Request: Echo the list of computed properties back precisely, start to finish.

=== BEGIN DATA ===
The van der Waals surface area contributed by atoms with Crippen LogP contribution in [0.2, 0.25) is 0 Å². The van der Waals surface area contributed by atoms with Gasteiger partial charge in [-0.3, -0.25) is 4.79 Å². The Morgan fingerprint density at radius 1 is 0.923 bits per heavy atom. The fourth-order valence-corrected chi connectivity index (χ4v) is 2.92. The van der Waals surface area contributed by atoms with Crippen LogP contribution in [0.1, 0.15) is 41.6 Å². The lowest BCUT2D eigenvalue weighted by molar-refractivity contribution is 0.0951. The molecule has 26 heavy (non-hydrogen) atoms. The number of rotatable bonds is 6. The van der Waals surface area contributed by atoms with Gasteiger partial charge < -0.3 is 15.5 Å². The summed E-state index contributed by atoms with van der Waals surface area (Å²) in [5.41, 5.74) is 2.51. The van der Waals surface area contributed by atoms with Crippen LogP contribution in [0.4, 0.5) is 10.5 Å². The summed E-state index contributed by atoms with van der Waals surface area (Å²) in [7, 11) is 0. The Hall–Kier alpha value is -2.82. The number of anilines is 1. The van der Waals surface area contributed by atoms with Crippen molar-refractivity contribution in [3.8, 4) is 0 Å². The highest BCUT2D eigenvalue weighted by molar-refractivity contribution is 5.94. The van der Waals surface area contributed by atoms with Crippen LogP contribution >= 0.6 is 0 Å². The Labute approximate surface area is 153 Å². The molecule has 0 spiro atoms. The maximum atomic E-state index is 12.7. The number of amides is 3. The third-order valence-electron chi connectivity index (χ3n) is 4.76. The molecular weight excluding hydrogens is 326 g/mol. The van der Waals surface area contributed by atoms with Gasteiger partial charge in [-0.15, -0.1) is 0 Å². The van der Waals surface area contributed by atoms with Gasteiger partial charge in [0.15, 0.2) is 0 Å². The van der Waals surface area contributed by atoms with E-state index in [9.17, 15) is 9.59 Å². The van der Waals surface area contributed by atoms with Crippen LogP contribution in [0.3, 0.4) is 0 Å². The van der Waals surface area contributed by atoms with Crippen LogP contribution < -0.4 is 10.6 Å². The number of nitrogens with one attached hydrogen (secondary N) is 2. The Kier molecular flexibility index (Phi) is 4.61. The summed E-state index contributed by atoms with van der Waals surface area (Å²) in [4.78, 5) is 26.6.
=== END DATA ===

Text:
The van der Waals surface area contributed by atoms with Crippen LogP contribution in [0.2, 0.25) is 0 Å². The van der Waals surface area contributed by atoms with Gasteiger partial charge in [-0.3, -0.25) is 4.79 Å². The Morgan fingerprint density at radius 1 is 0.923 bits per heavy atom. The fourth-order valence-corrected chi connectivity index (χ4v) is 2.92. The van der Waals surface area contributed by atoms with Crippen LogP contribution in [0.1, 0.15) is 41.6 Å². The lowest BCUT2D eigenvalue weighted by molar-refractivity contribution is 0.0951. The molecule has 26 heavy (non-hydrogen) atoms. The number of rotatable bonds is 6. The van der Waals surface area contributed by atoms with Gasteiger partial charge < -0.3 is 15.5 Å². The summed E-state index contributed by atoms with van der Waals surface area (Å²) in [5.41, 5.74) is 2.51. The van der Waals surface area contributed by atoms with Crippen LogP contribution in [0.4, 0.5) is 10.5 Å². The summed E-state index contributed by atoms with van der Waals surface area (Å²) in [7, 11) is 0. The Hall–Kier alpha value is -2.82. The number of anilines is 1. The van der Waals surface area contributed by atoms with Crippen molar-refractivity contribution in [3.8, 4) is 0 Å². The highest BCUT2D eigenvalue weighted by molar-refractivity contribution is 5.94. The van der Waals surface area contributed by atoms with Crippen LogP contribution >= 0.6 is 0 Å². The Labute approximate surface area is 153 Å². The molecule has 0 spiro atoms. The maximum atomic E-state index is 12.7. The number of amides is 3. The third-order valence-electron chi connectivity index (χ3n) is 4.76. The molecular weight excluding hydrogens is 326 g/mol. The van der Waals surface area contributed by atoms with Gasteiger partial charge in [-0.15, -0.1) is 0 Å². The van der Waals surface area contributed by atoms with Gasteiger partial charge in [0.15, 0.2) is 0 Å². The van der Waals surface area contributed by atoms with E-state index in [9.17, 15) is 9.59 Å². The van der Waals surface area contributed by atoms with Crippen LogP contribution in [0.3, 0.4) is 0 Å². The van der Waals surface area contributed by atoms with Crippen LogP contribution < -0.4 is 10.6 Å². The number of nitrogens with one attached hydrogen (secondary N) is 2. The Kier molecular flexibility index (Phi) is 4.61. The summed E-state index contributed by atoms with van der Waals surface area (Å²) in [4.78, 5) is 26.6.